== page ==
Next Article in Journal
Molecular Targets of Fatty Acid Ethanolamides in Asthma
Previous Article in Journal
5-Arylidene(chromenyl-methylene)-thiazolidinediones: Potential New Agents against Mutant Oncoproteins K-Ras, N-Ras and B-Raf in Colorectal Cancer and Melanoma
Article Menu
Issue 4 (April) cover image

Export Article

Open AccessArticle

Intravenous Paracetamol in Adjunct to Intravenous Ketoprofen for Postoperative Pain in Children Undergoing General Surgery: A Double-Blinded Randomized Study

Department of Anesthesiology, Lithuanian University of Health Sciences, 44307 Kaunas, Lithuania
*
Author to whom correspondence should be addressed.
Medicina 2019, 55(4), 86; https://doi.org/10.3390/medicina55040086
Received: 16 December 2018 / Revised: 28 February 2019 / Accepted: 26 March 2019 / Published: 1 April 2019
  |  
PDF [1010 KB, uploaded 18 April 2019]
  |  

Abstract

Background and objectives: The combination of non-steroidal anti-inflammatory drugs and paracetamol is widely used for pediatric postoperative pain management, although the evidence of superiority of a combination over either drug alone is insufficient. We aimed to find out if intravenous (i.v.) paracetamol in a dose of 60 mg kg−1 24 h−1, given in addition to i.v. ketoprofen (4.5 mg kg−1 24 h−1), improves analgesia, physical recovery, and satisfaction with postoperative well-being in children and adolescents following moderate and major general surgery. Materials and Methods: Fifty-four patients were randomized to receive either i.v. paracetamol or normal saline as a placebo in adjunct to i.v. ketoprofen. For rescue analgesia in patients after moderate surgery, i.v. tramadol (2 mg kg−1 up two doses in 24 h), and for children after major surgery, i.v. morphine-patient-controlled analgesia (PCA) were available. The main outcome measure was the amount of opioid consumed during the first 24 h after surgery. Pain level at 1 and over 24 h, time until the resumption of normal oral fluid intake, spontaneous urination after surgery, and satisfaction with postoperative well-being were also assessed. Results: Fifty-one patients (26 in the placebo group and 25 in the paracetamol group) were studied. There was no difference in required rescue tramadol doses (n = 11 in each group) or 24-h morphine consumption (mean difference (95% CI): 0.06 (–0.17; 0.29) or pain scores between placebo and paracetamol groups. In patients given morphine-PCA, time to normal fluid intake was faster in the paracetamol than the placebo subgroup: median difference (95% CI): 7.5 (1.3; 13.7) h, p = 0.02. Parental satisfaction score was higher in the paracetamol than the placebo group (mean difference: –1.3 (–2.5; –0.06), p = 0.04). Conclusions: There were no obvious benefits to opioid requirement or analgesia of adding regular intravenous paracetamol to intravenous ketoprofen in used doses. However, intravenous paracetamol may contribute to faster recovery of normal functions and higher satisfaction with postoperative well-being. View Full-Text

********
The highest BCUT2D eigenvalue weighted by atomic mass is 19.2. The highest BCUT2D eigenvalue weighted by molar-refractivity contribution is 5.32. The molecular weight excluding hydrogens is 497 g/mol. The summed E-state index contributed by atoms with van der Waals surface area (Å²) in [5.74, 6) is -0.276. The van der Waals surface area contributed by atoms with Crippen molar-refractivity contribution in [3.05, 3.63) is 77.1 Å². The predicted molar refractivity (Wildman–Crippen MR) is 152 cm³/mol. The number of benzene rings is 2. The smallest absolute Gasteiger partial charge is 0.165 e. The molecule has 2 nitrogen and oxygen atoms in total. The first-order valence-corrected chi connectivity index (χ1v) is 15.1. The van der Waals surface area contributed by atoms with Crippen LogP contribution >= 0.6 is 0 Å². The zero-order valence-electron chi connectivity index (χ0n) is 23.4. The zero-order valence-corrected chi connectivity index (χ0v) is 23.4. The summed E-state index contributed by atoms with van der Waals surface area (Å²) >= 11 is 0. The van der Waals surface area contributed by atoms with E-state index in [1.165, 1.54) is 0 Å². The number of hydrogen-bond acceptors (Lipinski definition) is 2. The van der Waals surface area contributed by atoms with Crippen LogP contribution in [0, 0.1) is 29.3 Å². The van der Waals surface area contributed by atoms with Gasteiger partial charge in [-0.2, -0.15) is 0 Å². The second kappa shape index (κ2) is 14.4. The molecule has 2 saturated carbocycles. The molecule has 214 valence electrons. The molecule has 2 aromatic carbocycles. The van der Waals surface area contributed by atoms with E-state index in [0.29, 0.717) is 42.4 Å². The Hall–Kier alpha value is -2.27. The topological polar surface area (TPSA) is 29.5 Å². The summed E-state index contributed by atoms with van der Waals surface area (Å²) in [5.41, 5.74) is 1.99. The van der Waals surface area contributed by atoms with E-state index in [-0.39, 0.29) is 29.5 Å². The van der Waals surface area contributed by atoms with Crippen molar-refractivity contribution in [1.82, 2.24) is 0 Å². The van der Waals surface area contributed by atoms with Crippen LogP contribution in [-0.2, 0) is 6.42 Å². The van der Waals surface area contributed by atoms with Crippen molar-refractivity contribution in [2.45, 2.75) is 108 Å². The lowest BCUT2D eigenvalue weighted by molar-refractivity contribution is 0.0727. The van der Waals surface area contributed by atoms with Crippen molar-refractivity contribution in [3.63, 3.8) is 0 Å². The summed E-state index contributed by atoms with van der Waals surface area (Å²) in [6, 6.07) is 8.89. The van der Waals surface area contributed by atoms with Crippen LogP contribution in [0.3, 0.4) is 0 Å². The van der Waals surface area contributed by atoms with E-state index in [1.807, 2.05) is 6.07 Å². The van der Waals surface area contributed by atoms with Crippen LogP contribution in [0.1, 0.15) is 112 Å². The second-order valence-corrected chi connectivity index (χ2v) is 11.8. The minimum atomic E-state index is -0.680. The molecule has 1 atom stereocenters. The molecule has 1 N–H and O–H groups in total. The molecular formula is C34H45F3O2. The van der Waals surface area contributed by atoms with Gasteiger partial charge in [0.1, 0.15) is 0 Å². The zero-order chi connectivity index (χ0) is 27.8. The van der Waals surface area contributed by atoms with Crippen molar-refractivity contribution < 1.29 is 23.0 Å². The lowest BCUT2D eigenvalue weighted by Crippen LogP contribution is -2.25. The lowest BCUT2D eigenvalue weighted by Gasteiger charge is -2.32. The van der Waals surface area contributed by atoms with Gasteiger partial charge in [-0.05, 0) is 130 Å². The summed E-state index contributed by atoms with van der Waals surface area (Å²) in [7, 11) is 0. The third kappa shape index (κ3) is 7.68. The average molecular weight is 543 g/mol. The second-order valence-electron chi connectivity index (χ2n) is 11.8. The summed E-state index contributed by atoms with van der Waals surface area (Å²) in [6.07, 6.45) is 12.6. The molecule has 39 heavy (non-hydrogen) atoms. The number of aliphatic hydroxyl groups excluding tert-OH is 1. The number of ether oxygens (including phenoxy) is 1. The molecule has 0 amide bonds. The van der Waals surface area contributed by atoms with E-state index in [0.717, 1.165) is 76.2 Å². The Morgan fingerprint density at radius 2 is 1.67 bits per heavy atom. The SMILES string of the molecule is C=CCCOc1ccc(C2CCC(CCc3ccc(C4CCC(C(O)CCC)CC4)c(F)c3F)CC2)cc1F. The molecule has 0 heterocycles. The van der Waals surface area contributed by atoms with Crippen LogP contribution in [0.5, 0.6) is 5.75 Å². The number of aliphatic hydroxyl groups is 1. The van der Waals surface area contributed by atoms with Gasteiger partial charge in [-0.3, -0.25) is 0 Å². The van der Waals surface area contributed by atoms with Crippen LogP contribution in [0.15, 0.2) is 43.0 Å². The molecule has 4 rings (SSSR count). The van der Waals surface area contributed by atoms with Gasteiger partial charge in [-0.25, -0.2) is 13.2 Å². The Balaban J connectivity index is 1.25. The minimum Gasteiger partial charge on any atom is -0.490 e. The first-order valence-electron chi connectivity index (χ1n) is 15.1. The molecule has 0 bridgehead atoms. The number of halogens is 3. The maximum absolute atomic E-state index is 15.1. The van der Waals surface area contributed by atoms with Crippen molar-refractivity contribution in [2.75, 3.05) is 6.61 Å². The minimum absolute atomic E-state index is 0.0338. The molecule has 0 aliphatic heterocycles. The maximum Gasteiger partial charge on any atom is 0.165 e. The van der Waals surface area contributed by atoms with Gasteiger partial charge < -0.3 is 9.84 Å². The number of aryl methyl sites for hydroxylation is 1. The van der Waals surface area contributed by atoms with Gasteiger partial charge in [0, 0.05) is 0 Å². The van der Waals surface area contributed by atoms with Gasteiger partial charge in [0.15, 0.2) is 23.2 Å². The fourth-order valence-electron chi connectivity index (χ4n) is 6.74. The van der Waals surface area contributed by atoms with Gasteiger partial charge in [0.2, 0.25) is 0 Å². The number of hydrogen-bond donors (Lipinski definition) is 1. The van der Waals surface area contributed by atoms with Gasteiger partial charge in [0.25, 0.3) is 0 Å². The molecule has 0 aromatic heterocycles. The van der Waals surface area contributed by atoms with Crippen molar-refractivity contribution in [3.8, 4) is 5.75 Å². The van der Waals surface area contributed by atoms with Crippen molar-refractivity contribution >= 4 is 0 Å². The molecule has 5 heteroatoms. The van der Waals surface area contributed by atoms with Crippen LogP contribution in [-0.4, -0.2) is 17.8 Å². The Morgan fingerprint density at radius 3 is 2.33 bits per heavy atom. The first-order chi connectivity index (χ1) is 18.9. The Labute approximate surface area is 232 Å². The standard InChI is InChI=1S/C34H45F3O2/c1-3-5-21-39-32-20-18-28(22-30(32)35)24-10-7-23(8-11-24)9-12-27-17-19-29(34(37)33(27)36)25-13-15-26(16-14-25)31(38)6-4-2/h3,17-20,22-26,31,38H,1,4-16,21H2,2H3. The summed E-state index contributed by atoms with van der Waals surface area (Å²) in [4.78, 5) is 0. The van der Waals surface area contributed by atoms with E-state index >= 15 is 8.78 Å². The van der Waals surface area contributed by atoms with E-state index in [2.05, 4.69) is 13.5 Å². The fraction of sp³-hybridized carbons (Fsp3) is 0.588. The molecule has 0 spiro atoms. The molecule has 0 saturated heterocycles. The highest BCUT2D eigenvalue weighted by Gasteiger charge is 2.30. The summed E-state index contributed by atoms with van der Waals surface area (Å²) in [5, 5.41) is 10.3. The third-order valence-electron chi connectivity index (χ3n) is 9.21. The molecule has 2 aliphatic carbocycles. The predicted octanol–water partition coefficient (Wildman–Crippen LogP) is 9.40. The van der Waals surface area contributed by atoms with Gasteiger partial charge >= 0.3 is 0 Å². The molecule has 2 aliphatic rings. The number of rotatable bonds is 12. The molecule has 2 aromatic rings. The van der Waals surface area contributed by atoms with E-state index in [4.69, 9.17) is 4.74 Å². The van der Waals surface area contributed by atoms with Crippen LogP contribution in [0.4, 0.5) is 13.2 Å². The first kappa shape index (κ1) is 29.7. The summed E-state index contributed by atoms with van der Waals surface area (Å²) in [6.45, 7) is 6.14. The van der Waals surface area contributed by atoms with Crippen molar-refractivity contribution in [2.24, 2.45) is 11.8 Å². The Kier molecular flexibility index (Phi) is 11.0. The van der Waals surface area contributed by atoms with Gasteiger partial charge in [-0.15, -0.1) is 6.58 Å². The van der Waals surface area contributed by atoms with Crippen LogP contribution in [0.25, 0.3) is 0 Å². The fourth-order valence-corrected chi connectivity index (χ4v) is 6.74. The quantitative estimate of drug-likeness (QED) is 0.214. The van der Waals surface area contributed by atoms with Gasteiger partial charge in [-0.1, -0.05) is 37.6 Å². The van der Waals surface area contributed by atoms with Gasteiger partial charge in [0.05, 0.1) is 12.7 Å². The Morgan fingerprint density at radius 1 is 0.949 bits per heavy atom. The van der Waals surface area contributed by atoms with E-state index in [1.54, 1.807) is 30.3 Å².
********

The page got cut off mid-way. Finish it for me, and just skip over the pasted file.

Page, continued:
Keywords: pain; postoperative; child; non-opioid analgesics; recovery of function; patient satisfaction pain; postoperative; child; non-opioid analgesics; recovery of function; patient satisfaction
Figures

Figure 1

This is an open access article distributed under the Creative Commons Attribution License which permits unrestricted use, distribution, and reproduction in any medium, provided the original work is properly cited (CC BY 4.0).
SciFeed

Share & Cite This Article

MDPI and ACS Style

Rugytė, D.; Gudaitytė, J. Intravenous Paracetamol in Adjunct to Intravenous Ketoprofen for Postoperative Pain in Children Undergoing General Surgery: A Double-Blinded Randomized Study. Medicina 2019, 55, 86.

Show more citation formats Show less citations formats

Note that from the first issue of 2016, MDPI journals use article numbers instead of page numbers. See further details here.

Article Metrics

Article Access Statistics

1

Comments

[Return to top]
Medicina EISSN 1010-660X Published by MDPI AG, Basel, Switzerland RSS E-Mail Table of Contents Alert
Back to Top